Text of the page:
EPA Halts Sale of Unsubstantiated 'Anti-MRSA' Cleaning Products
The U.S. Environmental Protection Agency has ordered Scottsdale, Ariz.-based Unelko Corp. to stop selling nine unregistered pesticides in violation of the Federal Insecticide, Fungicide and Rodenticide Act. EPA has issued a "Stop Sale" Order to prevent Unelko from continuing to offer for sale to the public the following unregistered pesticides held on its premises: Eliminate Stainless Shine 3-in-1 Surface Care, Eliminate 3-in-1 Sani-Shield Antimicrobial Surface Barrier, Eliminate Sani-Shield 3-in-1 Surface Care, 1 Step Clean & Shield Bath Scrub, 1 Step Clean & Shield Bathroom Care, 1 Step Clean & Shield Surface Care, and Eliminate Sani-Scrub 3-in-1 Surface Care.
EPA also has issued a "Stop Sale" Order to prohibit the company from continuing to market and offer for sale the following unregistered pesticides from its Web sites: 1 Step Clean & Shield Bathroom Care, 1 Step Clean & Shield Bath Scrub, 1 Step Clean & Shield Surface Wipe, 1 Step Clean & Shield Surface Care, Eliminate Sani-Scrub 3-in-1 Surface Care, Sani-Shield Surface Wipe, Eliminate Sani-Shield 3-in-1 Surface Care, and Eliminate Stainless Shine 3-in-1 Surface Care. In particular, the agency has ordered Unelko to stop making unsubstantiated claims that its products are effective against specific microorganisms such as Methicillin resistant Staphylococcus aureus (i.e., MRSA), Escherichia coli, Salmonella, noroviruses, and the AD14 common cold virus.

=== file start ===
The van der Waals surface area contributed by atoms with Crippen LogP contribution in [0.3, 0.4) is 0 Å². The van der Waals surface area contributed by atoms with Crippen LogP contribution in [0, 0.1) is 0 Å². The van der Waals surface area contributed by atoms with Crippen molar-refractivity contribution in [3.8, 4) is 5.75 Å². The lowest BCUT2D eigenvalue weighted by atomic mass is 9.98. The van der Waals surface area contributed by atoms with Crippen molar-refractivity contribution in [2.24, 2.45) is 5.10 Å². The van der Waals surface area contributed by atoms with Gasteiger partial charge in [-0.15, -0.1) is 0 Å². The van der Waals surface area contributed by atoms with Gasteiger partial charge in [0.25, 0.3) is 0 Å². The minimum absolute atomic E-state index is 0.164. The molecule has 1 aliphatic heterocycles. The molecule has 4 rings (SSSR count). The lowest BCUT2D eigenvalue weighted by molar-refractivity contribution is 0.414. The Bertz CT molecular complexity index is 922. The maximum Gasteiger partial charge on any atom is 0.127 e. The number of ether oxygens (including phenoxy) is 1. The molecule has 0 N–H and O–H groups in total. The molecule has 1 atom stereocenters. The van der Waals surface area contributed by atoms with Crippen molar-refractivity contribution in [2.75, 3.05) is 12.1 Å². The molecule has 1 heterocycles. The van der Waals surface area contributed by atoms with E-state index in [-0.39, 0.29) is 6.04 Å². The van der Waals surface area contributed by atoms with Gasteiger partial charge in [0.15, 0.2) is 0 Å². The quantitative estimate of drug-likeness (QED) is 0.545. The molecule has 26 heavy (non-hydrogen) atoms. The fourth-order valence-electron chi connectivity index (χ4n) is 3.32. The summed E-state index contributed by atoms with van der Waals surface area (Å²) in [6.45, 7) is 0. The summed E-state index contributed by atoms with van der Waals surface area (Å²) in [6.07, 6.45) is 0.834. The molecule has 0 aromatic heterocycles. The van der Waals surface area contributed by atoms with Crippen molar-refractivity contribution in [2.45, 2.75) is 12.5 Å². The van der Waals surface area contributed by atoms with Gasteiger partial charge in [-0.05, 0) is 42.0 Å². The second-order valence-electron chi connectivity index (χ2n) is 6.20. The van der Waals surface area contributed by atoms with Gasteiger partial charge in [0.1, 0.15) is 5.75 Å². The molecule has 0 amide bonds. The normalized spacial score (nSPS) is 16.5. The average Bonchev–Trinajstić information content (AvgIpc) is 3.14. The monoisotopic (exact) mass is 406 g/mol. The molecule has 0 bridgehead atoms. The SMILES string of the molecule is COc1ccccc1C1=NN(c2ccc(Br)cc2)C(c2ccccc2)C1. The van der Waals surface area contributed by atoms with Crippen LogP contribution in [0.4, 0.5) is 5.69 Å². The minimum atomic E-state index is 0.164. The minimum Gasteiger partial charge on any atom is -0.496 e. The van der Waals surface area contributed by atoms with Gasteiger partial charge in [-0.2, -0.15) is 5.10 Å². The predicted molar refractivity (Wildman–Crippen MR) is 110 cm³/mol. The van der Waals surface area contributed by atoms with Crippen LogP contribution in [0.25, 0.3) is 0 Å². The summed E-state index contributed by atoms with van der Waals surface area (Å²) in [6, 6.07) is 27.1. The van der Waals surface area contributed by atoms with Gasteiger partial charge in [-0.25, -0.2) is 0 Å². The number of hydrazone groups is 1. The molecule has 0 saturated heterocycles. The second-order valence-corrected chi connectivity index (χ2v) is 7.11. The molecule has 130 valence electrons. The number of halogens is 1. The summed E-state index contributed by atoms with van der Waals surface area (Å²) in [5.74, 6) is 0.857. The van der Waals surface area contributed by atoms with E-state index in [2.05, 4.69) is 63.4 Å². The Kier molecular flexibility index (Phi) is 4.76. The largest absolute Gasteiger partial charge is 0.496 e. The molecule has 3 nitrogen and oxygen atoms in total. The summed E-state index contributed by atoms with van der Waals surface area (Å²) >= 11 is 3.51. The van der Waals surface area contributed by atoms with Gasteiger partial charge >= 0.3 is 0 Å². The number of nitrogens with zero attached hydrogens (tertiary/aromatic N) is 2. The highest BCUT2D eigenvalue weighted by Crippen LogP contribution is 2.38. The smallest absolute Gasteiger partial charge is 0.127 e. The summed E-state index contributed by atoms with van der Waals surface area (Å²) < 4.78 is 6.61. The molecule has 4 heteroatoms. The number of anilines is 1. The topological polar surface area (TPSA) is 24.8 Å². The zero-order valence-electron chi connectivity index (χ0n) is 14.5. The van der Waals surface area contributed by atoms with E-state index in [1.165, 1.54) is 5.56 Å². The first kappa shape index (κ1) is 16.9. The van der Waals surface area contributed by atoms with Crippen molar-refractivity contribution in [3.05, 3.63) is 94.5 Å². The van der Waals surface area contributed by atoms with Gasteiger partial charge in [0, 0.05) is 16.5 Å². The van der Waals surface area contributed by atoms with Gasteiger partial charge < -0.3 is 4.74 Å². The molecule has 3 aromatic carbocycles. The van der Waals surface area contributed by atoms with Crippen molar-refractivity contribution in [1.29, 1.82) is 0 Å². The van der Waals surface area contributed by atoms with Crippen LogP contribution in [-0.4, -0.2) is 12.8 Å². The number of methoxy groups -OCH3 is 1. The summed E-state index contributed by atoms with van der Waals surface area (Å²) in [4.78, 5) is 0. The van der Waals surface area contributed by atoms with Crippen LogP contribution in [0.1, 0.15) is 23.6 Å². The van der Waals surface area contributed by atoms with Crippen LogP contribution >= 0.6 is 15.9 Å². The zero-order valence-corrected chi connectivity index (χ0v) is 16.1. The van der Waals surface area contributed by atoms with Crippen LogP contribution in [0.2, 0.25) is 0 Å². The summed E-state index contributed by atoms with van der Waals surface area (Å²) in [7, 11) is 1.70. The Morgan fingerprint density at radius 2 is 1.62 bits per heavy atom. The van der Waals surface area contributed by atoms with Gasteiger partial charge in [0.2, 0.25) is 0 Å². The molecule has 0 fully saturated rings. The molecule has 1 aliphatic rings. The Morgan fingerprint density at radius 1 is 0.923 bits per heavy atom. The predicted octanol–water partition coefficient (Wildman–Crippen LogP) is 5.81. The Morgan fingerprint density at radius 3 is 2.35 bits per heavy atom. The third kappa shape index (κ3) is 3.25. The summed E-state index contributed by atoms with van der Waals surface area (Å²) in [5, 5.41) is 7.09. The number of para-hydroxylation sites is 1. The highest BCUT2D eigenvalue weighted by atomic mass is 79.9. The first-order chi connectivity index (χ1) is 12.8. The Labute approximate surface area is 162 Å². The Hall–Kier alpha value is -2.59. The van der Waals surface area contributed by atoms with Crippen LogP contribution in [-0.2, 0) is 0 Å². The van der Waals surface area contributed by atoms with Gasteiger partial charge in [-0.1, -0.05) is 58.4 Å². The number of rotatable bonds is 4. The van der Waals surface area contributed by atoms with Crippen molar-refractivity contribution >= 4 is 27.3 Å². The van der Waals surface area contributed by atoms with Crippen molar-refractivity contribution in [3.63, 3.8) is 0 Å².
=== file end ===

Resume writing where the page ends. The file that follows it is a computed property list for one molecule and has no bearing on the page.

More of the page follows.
"Without proper labeling and registration, these products may pose a risk to consumers," said Katherine Taylor, associate director of EPA's Communities and Ecosystems Division for the Pacific Southwest region. "The sale of these products not only puts the public at risk through unjustified reliance upon their usefulness as pesticides, but also unfairly undercuts legitimate businesses that have registered their products."
In addition to the two "Stop Sale" Orders, EPA has recently filed a complaint in administrative court for the alleged illegal offering for sale of the pesticides at issue as well as Unelko's failure to provide EPA with access to documents relating to the shipment of these unregistered products.
Products that make surface disinfection or sanitizer claims are considered pesticides and must be registered under federal law. The sale or distribution of a pesticide that has not been registered with EPA is a violation of federal pesticide law, which requires registration of pesticide products and pesticide-production facilities, as well as proper pesticide labeling. EPA says these requirements protect public health and the environment by minimizing the risks associated with the production, handling, and application of pesticides.